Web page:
There should be three coins in here somewhere...
Anita does her thing in the casbah while her, er, male companion is having a bad hair day
Marcello gets stuck in
|LA DOLCE VITA. The Sweet Life. Say it slowly and with feeling, lingering lovingly over the syllables—La Dol-chay Vee-ta—and you'd swear it was a hot, dusty day in Rome and you could hear children shouting and laughing as they splash in the cool waters of the Trevi fountain just behind you, and isn't that Frederico Fellini over there with Marcello Mastroianni and yes, with that silhouette it has to be Anita Ekberg, filming a scene for that famous 1960 movie of the same name? Well actually no, it's not, it's a cold, rainy, windswept day in Regent Street, London, and Teresa and I are doing some visual environmental scanning analysis or, to put it in the vernacular, window shopping. This is not new to us. For some weeks now we've been staring glassy-eyed at a bewildering array of Dolce Vitas—stainless steel ones, gold ones, stainless or gold both with diamonds, with leather straps or bracelets, with silver dials, white dials, copper dials, mid-size with seconds at 6 o'clock or mini-size with no seconds...the variations seem endless. At last the decision is made—mid-size stainless steel with stainless bracelet, and copper dial. And we end up buying it from Watches of Switzerland, of all places. Their pricing was competitive (after a bit of 'negotiation'), and we received good service including removing a couple of links from the bracelet whilst at the same time replacing the battery with a new one (without having to be asked). Best of all, I spotted a 2000 Breitling catalogue (a sizable publication running to 167 full-colour glossy pages) which they pressed upon me after finding out my Navitimer had been bought new from a Watches of Switzerland store in 1967. So we both left the shop happy.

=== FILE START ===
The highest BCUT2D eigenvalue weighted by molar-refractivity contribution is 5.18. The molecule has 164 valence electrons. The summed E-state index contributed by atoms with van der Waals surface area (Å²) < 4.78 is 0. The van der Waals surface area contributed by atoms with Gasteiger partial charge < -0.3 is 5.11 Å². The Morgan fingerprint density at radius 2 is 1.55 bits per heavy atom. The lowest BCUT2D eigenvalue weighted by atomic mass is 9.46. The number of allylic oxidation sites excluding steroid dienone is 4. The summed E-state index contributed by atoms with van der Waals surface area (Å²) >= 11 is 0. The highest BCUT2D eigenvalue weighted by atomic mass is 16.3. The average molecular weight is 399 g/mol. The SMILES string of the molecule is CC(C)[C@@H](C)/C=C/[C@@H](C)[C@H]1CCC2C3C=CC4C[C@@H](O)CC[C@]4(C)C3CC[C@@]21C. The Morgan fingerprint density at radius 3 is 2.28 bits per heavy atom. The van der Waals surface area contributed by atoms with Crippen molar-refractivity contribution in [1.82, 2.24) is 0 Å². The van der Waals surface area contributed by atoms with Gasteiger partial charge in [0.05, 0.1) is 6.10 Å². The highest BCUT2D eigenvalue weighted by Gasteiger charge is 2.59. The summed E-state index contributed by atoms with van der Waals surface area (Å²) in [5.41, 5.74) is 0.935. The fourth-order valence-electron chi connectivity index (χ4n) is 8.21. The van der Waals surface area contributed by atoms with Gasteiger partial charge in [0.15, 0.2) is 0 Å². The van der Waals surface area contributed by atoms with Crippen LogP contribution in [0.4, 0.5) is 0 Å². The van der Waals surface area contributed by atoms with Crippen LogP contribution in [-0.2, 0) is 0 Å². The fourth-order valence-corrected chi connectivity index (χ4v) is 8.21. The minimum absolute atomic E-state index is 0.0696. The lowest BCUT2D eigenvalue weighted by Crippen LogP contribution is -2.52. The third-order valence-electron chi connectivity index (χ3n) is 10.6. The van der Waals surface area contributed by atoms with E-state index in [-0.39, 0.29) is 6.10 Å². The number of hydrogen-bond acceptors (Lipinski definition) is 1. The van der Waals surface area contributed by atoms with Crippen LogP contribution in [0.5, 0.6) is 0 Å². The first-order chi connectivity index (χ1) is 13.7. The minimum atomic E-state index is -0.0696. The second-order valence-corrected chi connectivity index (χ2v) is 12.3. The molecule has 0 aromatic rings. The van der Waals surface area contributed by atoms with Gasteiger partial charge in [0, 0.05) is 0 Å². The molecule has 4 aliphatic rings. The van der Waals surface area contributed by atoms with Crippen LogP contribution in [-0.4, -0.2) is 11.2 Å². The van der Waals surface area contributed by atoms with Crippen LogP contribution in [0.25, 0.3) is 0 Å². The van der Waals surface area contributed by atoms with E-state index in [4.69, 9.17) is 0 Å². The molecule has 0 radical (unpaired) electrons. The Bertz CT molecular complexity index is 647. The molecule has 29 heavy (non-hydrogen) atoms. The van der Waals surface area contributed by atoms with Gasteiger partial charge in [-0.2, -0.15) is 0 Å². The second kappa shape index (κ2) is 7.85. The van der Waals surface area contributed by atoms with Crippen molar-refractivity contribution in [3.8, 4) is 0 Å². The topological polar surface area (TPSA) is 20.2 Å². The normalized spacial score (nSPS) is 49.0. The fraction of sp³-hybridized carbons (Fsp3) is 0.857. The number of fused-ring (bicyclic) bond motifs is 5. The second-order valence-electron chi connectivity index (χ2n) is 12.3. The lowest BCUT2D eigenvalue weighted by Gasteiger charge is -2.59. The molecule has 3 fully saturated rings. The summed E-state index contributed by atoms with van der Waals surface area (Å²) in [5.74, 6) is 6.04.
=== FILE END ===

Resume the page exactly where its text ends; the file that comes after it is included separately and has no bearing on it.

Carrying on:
And this is an example of that elegant Longines style the designers of the Dolce Vita range had in mind and were trying to re-create. The range is based on a Longine original produced in 1925. As Longines themselves describe their collection: "It conjures up the romantic appeal of the Twenties while at the same time captures modern aspirations of the Nineties."
This one dates from 1931 and is in 18k gold.
|Three of the many varieties of Dolce Vita
centre: Ladies' mid-size
right: Ladies' mini-size